Thousands of pro-democracy protesters started blocking major highways in the heart of Hong Kong overnight today, defying government attempts to force or cajole them into giving up their demonstration.
The protests have brought widespread disruption to the heart of one of Asia's biggest financial centres, blocking traffic on multi-lane roads and prompting the suspension of school classes.
A police crackdown on demonstrators on Sunday - involving tear gas, batons and pepper spray - resulted in clashes that injured more than 40 people but failed to eject the protesters from their positions among the city's glittering skyscrapers.
The government adopted a more conciliatory approach today, saying it had withdrawn riot police from the protest areas. It urged people to disperse and allow traffic to return to the roads. But the protesters, rallying against what many see as the growing influence of the Chinese Communist Party on the way Hong Kong is run, are so far refusing to budge.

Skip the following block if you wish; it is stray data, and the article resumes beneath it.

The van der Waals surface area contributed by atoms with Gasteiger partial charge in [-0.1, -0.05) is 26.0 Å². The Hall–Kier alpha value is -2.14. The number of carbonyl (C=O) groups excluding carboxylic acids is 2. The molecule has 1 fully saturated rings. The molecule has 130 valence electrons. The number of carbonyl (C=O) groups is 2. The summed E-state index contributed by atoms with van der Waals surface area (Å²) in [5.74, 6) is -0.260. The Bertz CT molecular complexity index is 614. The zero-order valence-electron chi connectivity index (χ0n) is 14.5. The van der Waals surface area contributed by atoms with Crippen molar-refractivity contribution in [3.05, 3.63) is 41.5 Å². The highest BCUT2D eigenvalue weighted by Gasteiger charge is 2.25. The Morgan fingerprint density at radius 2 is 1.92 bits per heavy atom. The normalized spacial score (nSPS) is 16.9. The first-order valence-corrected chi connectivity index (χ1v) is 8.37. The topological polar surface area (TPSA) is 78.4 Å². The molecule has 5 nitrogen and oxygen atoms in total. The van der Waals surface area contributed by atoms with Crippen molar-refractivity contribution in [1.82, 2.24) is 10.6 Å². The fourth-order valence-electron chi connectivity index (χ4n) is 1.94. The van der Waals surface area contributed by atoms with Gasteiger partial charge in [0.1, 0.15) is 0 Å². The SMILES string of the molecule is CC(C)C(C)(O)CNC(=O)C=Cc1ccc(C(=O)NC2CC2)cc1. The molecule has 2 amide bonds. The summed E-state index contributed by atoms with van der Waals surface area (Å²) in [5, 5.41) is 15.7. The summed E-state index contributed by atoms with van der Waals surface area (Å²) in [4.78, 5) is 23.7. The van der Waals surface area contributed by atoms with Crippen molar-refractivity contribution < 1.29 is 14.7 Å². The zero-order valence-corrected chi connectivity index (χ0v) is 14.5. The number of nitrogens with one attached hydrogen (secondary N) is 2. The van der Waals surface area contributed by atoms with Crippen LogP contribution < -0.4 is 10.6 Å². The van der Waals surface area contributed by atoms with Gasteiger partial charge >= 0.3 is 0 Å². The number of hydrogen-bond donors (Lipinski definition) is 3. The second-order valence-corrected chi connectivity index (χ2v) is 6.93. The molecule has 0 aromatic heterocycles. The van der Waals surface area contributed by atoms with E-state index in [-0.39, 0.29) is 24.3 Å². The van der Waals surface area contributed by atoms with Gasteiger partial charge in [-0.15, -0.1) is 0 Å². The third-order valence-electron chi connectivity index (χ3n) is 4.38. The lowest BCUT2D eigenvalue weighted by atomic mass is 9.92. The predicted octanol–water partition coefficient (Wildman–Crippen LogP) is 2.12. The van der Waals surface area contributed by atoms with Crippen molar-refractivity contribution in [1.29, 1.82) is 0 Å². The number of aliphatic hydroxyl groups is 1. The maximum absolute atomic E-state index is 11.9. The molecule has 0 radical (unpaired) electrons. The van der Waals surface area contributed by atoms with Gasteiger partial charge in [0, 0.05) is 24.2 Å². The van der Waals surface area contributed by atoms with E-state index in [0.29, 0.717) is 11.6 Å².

Demonstrators are angry at China's decision to allow only Beijing-vetted candidates to stand in the city's elections for chief executive in 2017. (See: Protests erupt in Hong Kong as Beijing breaks promise of free polls).
The protesters say Beijing has gone back on its pledge to allow universal suffrage in Hong Kong, which was promised "a high degree of autonomy" when it was handed back to China by Britain in 1997.
Police used pepper spray and tear gas against demonstrators on Sunday. The protests, which have seen thousands of students in their teens and 20s take to the streets, swelled in size over the weekend.
The protesters are responding to China's decision to allow only Beijing-vetted candidates to stand in the city's election in 2017 for chief executive, Hong Kong's top civil position.
Hong Kong was promised "a high degree of autonomy" when it was handed back to China by Britain in 1997.
The large-scale demonstrations now taking place grew out of student-led boycotts and protests that began last week. The demonstrations increased in size over the weekend after gaining the support of Occupy Central with Love and Peace, a protest group that was already planning to lead a campaign of civil disobedience later this week.
Images of heavy-handed treatment of protesters by police shocked many residents of Hong Kong, where large-scale, peaceful protests are common, but police crackdowns are relatively rare.